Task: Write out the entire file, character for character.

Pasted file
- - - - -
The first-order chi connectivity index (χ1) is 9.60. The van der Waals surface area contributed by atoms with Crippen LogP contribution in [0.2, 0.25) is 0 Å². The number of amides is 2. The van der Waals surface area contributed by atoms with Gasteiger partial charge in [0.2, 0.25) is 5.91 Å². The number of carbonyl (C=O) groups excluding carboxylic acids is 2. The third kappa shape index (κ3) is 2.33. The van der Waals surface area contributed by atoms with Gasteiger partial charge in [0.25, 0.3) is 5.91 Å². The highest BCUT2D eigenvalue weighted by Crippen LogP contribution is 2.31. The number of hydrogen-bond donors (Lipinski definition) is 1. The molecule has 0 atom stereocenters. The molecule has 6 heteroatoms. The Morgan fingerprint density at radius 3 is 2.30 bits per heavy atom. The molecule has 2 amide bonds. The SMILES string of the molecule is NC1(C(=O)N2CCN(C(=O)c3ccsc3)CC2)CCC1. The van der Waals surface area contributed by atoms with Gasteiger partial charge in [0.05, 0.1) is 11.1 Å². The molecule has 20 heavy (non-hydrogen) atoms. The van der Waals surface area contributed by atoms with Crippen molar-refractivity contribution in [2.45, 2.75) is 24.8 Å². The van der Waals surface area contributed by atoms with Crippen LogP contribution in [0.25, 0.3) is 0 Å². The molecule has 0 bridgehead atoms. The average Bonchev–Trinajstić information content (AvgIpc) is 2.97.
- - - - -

The first-order chi connectivity index (χ1) is 9.60. The van der Waals surface area contributed by atoms with Crippen LogP contribution in [0.2, 0.25) is 0 Å². The number of amides is 2. The van der Waals surface area contributed by atoms with Gasteiger partial charge in [0.2, 0.25) is 5.91 Å². The number of carbonyl (C=O) groups excluding carboxylic acids is 2. The third kappa shape index (κ3) is 2.33. The van der Waals surface area contributed by atoms with Gasteiger partial charge in [0.25, 0.3) is 5.91 Å². The highest BCUT2D eigenvalue weighted by Crippen LogP contribution is 2.31. The number of hydrogen-bond donors (Lipinski definition) is 1. The molecule has 0 atom stereocenters. The molecule has 6 heteroatoms. The Morgan fingerprint density at radius 3 is 2.30 bits per heavy atom. The molecule has 2 amide bonds. The SMILES string of the molecule is NC1(C(=O)N2CCN(C(=O)c3ccsc3)CC2)CCC1. The van der Waals surface area contributed by atoms with Gasteiger partial charge in [0.05, 0.1) is 11.1 Å². The molecule has 20 heavy (non-hydrogen) atoms. The van der Waals surface area contributed by atoms with Crippen molar-refractivity contribution in [2.45, 2.75) is 24.8 Å². The van der Waals surface area contributed by atoms with Crippen LogP contribution in [0.25, 0.3) is 0 Å². The molecule has 0 bridgehead atoms. The average Bonchev–Trinajstić information content (AvgIpc) is 2.97.